Her voice sparkles. Onstage, she is in total command. She plays a D-28 Martin guitar with a pre-amp, and she plays it as delicately and forcefully as she sings. She is full of native American lore and old sayings.
"People come into your life for a season, a reason or a lifetime," she told me once. "Twenty years ago I had dreams that would come and tell me things that were going to occur. My dreams don't come as much now. I don't know why. Hormones, chemicals."
When she's tired of sitting and playing the guitar, she clicks the heels of her "frou-frou" shoes together and almost flies out of the room.
Ma was born in Cincinnati, but her parents had moved here from Norma Mountain, Tenn., after World War II so that her dad could get out of the coalmines and into the carpenters' union. (Listen to "Cryin' Cross Kentucky to Be Leavin' Tennessee," a song Dave Gilligan wrote for her; her life seems to have been spent criss-crossing states and moving back and forth.)
Her father's name was Eugene White, and he was in the Navy during World War II. Before they traveled north, he and her mother had met playing Country music in a band. After they got here, they never played professionally again.
"Sometimes I think I'm living their dream," Ma says. "I used to drive 500 miles to get my Daddy to tune my guitar."
Nowadays musicians have a variety of mechanical devices to do that for us, but I know what she means.
It was her way to be close to him.
"My brother, Butch, played in a band up in Michigan on weekends," she says. "When I started playing music, I didn't really have an agenda. It was just something everybody did.
"Mommy and Daddy sang together all the time. Mommy had us singing in church. The preacher's family had a daughter, Lela Byrd, and her brother Leslie could sing. I could hear him sing from where we lived. There was a girl on the bus named Annie who sang all the time, and I had a cousin Gwendolyn whose voice could fill a room, even into her seventies."
Ma says her father tried to teach her to play guitar but that her hands weren't big enough to reach chords.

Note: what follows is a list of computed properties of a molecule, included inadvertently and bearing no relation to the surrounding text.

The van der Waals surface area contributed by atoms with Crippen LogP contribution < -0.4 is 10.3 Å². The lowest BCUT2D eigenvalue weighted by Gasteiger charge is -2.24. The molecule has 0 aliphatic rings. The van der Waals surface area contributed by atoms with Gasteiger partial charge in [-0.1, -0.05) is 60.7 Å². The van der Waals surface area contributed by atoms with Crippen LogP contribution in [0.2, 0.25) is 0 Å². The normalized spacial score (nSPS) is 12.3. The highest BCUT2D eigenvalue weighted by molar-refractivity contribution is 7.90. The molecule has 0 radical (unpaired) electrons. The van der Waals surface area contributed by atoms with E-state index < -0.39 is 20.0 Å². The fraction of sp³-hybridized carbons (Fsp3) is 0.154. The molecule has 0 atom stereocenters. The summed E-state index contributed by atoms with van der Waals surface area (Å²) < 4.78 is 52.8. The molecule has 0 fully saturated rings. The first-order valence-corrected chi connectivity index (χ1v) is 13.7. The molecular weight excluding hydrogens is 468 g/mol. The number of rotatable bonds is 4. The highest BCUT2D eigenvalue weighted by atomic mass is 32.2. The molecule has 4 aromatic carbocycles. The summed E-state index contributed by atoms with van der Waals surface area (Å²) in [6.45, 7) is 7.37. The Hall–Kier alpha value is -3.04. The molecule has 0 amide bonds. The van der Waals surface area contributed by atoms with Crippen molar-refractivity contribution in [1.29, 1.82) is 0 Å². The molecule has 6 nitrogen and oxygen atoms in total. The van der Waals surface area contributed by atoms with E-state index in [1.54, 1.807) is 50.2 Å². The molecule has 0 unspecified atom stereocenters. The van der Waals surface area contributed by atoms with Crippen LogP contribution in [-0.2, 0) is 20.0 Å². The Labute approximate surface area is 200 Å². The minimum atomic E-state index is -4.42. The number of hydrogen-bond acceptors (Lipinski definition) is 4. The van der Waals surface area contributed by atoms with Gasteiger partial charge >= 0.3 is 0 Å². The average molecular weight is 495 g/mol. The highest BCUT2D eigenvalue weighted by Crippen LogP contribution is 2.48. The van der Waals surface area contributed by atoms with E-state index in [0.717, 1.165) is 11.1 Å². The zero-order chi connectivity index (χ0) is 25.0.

"I started teaching myself when I was 24," she says. "I got the Mel Bay book to learn the chords, and from there when I moved back to the Ohio Valley (Indiana) there were pickers on both sides of the river and I had a lot of opportunities to get into pickin' circles and play with a lot of good musicians.
"I had met David Gilligan and the boys (from her band, The Flock) in 1987, and I had already been playing with him. I met them in Cincinnati and drove over here to play with them. Yeah, I played with David and the Flock at the Seasongood Pavilion, and my mother was in the audience. She said I should stay and play with the people in Cincinnati. I was also playing with people in Louisville. But she liked the Cincinnati people."
Ma laughs and sighs at the same time. "She'd always say, 'That's not the way that song goes,' Always. Then she'd do it for me. I knew early on to stick to the traditional version. My Dad died young, and by that time she was the best critic I had."
Ma says she's currently playing and recording with friends like Brad Meinerding, Andy King and Trina Emig, and they're "just trying to find our way." She says she has no long-term goals for her music.
"Mainly, I just feel lucky that it's been part of my life," she says. "You know how people choose or how their profession chooses them. I had no expectations at all. What I do is not on a superstar, Nashville level, but I've been there playing alongside those musicians. I've played a lot of music, and I'm thankful for that.
"I used to drive all night with the Flock for no money just to play music and have a big time. But that's not realistic anymore. I've seen women who get lost in lives they never wanted, but I've got that guitar, and that does it for me. It would be nice not to have a day job. But I don't know if I could live that close to the edge anymore."
With any luck, she won't have to. Though she doesn't write a lot of music, Ma Crow makes the songs she sings her own, and she's particularly drawn to interpreting the music of Hazel Dickens.
Sometimes in the evening when we sit together and sing or go down to the riverbank to watch the currents, I see her looking far away, and I wonder how long we can keep her here watching the river roll by.
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